metabolites of diflubenzuron.
    c. In addition to ingested residues of these three metabolites,
amounts of PCA, CPU, and/or PCAA formed in vivo following ingestion of
diflubenzuron should also be included when estimating the total
exposure of humans to the carcinogenic metabolites of diflubenzuron.
The in vivo conversion of ingested diflubenzuron to PCA and/or CPU was
estimated to be 2.0%, based on data in the rat metabolism study.
    The Q1* (estimated unit risk) for PCA, based upon spleen sarcoma
rates in male rats, was calculated to be 6.38 x 10-2 (mg/kg/
day)-1 in human equivalents.
    Where no PCA, CPU, and/or PCAA are present, the toxicological
endpoint for diflubenzuron per se should be used for risk assessments.
    Regarding potential carcinogenic risks to humans resulting from
dermal and/or inhalation exposures to PCA, CPU, and/or PCAA occurring
during occupational or residential exposures to diflubenzuron, it has
been determined that these risks are likely to be negligible since
exposure to these metabolites is not anticipated. Only in the event
that direct exposure to one or more of these metabolites of
diflubenzuron is demonstrated would it be necessary to perform such
risk assessments.
    It has been determined that PCAA does not occur in animal or plant
tissues in significant amounts.
    5. Special sensitivity to infants and children. In assessing the
potential for additional sensitivity of infants and children to
residues of diflubenzuron, EPA considered data from developmental
toxicity studies in the rat and rabbit and a 2-generation reproductive
toxicity study in the rat. Developmental toxicity studies are designed
to evaluate adverse effects on the developing fetus resulting from
maternal pesticide exposure during gestation. Reproductive toxicity
studies provide information relating to pre- and post-natal effects
from exposure to the pesticide, information on the reproductive
capability of mating animals, and data on systemic toxicity.

[[Page 26483]]

    FFDCA section 408 provides that EPA shall apply an additional 10-
fold margin of safety for infants and children in the case of threshold
effects to account for pre- and post-natal toxicity and the
completeness of the data base unless EPA determines that a different
margin of safety will be safe for infants and children. Margins of
safety are incorporated into EPA risk assessments either directly
through use of a margin of exposure analysis or through using
uncertainty (safety) factors in calculating a dose level that poses no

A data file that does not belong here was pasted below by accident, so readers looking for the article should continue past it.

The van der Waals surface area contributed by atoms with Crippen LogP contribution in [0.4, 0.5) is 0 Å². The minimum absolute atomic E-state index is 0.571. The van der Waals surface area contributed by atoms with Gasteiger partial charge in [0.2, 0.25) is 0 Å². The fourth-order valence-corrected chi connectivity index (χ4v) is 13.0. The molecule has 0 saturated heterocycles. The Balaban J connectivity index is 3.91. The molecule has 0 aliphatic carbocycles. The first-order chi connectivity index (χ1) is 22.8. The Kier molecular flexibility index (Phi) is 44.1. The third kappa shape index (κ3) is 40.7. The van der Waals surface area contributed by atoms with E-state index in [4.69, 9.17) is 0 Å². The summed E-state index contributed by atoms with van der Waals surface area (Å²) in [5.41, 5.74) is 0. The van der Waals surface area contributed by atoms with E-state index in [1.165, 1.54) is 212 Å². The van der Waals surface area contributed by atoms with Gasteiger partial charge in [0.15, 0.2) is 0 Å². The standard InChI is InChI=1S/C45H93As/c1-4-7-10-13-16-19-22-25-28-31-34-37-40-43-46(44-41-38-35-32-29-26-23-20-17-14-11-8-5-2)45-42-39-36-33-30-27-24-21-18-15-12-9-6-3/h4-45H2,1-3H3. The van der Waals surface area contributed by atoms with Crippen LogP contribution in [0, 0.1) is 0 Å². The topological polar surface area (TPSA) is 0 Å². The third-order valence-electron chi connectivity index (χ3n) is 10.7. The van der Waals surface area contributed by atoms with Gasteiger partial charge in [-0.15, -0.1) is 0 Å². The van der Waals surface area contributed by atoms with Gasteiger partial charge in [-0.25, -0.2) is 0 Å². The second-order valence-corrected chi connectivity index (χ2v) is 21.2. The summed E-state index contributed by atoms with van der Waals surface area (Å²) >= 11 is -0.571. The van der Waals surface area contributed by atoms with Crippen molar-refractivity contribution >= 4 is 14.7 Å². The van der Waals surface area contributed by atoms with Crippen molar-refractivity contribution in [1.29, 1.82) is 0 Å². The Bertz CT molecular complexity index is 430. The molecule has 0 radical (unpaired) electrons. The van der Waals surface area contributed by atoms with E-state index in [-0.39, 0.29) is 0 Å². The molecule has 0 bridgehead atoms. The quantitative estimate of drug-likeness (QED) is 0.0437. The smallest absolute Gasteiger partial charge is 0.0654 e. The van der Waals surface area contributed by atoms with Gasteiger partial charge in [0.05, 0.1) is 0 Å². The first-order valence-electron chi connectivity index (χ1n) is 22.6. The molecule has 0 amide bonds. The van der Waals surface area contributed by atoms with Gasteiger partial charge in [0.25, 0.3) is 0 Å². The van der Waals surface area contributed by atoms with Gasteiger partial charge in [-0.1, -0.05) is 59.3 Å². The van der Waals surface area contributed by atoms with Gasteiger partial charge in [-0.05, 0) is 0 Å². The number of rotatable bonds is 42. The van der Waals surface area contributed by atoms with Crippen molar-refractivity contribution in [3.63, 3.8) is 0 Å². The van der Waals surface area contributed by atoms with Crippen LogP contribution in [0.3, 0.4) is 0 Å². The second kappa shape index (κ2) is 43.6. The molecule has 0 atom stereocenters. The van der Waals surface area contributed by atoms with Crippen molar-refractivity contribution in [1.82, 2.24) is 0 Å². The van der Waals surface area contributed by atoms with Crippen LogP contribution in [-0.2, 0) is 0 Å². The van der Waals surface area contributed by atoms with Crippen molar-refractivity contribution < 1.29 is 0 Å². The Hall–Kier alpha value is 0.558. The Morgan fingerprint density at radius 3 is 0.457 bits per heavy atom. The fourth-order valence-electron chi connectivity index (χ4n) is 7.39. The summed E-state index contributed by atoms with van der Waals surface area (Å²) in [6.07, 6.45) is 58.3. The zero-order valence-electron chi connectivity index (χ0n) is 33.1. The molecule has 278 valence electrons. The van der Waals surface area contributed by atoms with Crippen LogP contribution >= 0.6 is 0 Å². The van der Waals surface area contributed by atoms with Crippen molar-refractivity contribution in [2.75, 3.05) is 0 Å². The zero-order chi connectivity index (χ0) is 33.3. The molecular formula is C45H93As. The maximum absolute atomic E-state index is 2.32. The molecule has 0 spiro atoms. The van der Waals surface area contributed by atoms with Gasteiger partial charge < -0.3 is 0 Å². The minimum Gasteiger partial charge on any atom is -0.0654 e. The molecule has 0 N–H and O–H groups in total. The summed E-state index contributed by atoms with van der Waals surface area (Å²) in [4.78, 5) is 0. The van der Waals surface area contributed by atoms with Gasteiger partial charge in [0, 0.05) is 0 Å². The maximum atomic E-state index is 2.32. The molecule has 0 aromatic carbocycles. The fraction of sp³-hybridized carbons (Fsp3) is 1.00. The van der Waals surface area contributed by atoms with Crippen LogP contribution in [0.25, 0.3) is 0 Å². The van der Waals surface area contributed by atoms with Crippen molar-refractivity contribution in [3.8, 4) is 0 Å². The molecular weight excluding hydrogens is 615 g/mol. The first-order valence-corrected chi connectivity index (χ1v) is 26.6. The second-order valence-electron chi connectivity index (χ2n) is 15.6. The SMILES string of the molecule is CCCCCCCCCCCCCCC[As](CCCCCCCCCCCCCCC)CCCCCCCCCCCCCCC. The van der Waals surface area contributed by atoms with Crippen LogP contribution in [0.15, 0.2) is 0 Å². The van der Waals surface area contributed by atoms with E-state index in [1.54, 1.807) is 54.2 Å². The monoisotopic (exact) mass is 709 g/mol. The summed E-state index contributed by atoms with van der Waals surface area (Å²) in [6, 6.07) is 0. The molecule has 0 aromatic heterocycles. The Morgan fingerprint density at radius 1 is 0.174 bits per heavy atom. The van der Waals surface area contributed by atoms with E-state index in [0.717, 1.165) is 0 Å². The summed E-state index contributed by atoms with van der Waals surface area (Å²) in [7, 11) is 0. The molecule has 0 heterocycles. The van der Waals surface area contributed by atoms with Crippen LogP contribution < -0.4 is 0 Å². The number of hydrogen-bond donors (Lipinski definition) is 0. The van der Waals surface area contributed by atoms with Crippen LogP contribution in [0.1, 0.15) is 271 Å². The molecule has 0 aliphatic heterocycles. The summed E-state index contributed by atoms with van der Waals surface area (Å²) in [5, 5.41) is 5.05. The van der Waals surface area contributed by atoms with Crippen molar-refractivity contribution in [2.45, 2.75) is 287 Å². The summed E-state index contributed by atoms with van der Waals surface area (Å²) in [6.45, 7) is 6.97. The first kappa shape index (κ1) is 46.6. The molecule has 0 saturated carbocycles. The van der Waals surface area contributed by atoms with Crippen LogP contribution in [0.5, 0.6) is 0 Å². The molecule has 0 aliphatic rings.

appreciable risk to humans. In either case, EPA generally defines the
level of appreciable risk as exposure that is greater than 1/100 of the
no observed effect level in the animal study appropriate to the
particular risk assessment. This 100-fold uncertainty (safety) factor/
margin of exposure (safety) is designed to account for inter-species
extrapolation and intra-species variability. EPA believes that reliable
data support using the 100-fold margin/factor, rather than the 1,000-
fold margin/factor, when EPA has a complete data base under existing
guidelines, and when the severity of the effect in infants or children,
the potency or unusual toxic properties of a compound, or the quality
of the exposure data do not raise concerns regarding the adequacy of
the standard margin/factor.
    a. Developmental toxicity studies--i. Rats. In the developmental
study in rats, the maternal (systemic) NOEL was 1,000.0 mg/kg/day
[HDT]. The developmental (fetal) NOEL was 1,000.0 mg/kg/day, [HDT].
    ii. Rabbits. In the developmental toxicity study in rabbits, the
maternal (systemic) NOEL was 1,000.0 mg/kg/day, [HDT]. The
developmental (pup) NOEL was 1,000.0 mg/kg/day, [HDT].
    b. Reproductive toxicity studies. In the 2-generation reproductive
toxicity study in rats, the maternal (systemic) NOEL was <36 males/<42
females mg/kg/day, [LDT] based on hematological effects at all dose
levels tested. The reproductive (pup) NOEL was 427.0 mg/kg/day, based
on decreases in the F-1 pup weight at the LEL of 2,454.0 mg/kg/day
[HDT].
    c. Pre- and post-natal sensitivity. The toxicological data base for
evaluating pre- and post-natal toxicity for diflubenzuron is complete
with respect to current data requirements. There is an ongoing review
of these data with respect to the requirements of the Food Quality
Protection Act. However, a preliminary decision, for purposes of this
temporary tolerance, is that there is no extra sensitivity for pre- or
post-natal effects and that there are reliable data to support use of a
100-fold margin of exposure/uncertainty factor, to protect infants and
children.

C. Exposures and Risks

    1. From food and feed uses. Tolerances have been established (40
CFR 180.377) for residues of diflubenzuron per se, in or on citrus,
artichokes, walnuts, mushrooms, cottonseed, soybean, and associated
livestock commodities. Existing tolerances range from 0.05 ppm in/on
soybeans to 6.0 ppm in/on artichokes. Tolerances of 0.05 ppm have also
been established for residues of diflubenzuron in animal commodities.
    For the dietary risk assessment, anticipated residues levels for
were calculated in livestock commodities. Anticipated residue estimates
for diflubenzuron were not calculated for raw agricultural commodities.
Percent crop treated data were utilized where available.
    Section 408(b)(2)(F) states that the Agency may use data on the
actual percent of food treated for assessing chronic dietary risk only
if the Agency can make the following findings: (1) That the data used
are reliable and provide a valid basis for showing the percentage of
food derived from a crop that is likely to contain residues; (2) that